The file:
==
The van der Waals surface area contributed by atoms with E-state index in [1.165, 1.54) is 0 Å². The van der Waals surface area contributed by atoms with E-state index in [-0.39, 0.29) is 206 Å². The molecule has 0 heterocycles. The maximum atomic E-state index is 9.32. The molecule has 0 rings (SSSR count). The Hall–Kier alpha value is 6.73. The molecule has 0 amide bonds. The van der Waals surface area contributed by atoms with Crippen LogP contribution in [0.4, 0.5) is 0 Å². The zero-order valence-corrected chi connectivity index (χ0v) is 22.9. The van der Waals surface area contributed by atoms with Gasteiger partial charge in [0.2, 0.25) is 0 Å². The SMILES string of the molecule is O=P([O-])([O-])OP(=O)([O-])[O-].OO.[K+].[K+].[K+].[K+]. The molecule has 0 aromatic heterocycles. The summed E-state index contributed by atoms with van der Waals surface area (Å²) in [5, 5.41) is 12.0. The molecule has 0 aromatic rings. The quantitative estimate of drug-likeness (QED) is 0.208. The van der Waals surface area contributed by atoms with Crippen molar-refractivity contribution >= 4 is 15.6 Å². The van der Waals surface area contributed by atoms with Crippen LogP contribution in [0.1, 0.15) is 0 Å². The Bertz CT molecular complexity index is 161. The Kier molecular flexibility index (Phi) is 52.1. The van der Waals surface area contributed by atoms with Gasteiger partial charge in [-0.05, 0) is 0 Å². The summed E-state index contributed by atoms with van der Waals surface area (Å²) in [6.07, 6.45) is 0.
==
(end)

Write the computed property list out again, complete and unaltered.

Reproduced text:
The van der Waals surface area contributed by atoms with E-state index in [1.165, 1.54) is 0 Å². The van der Waals surface area contributed by atoms with E-state index in [-0.39, 0.29) is 206 Å². The molecule has 0 heterocycles. The maximum atomic E-state index is 9.32. The molecule has 0 rings (SSSR count). The Hall–Kier alpha value is 6.73. The molecule has 0 amide bonds. The van der Waals surface area contributed by atoms with Crippen LogP contribution in [0.4, 0.5) is 0 Å². The zero-order valence-corrected chi connectivity index (χ0v) is 22.9. The van der Waals surface area contributed by atoms with Gasteiger partial charge in [0.2, 0.25) is 0 Å². The SMILES string of the molecule is O=P([O-])([O-])OP(=O)([O-])[O-].OO.[K+].[K+].[K+].[K+]. The molecule has 0 aromatic heterocycles. The summed E-state index contributed by atoms with van der Waals surface area (Å²) in [5, 5.41) is 12.0. The molecule has 0 aromatic rings. The quantitative estimate of drug-likeness (QED) is 0.208. The van der Waals surface area contributed by atoms with Crippen molar-refractivity contribution >= 4 is 15.6 Å². The van der Waals surface area contributed by atoms with Crippen LogP contribution in [0.1, 0.15) is 0 Å². The Bertz CT molecular complexity index is 161. The Kier molecular flexibility index (Phi) is 52.1. The van der Waals surface area contributed by atoms with Gasteiger partial charge in [-0.05, 0) is 0 Å². The summed E-state index contributed by atoms with van der Waals surface area (Å²) in [6.07, 6.45) is 0.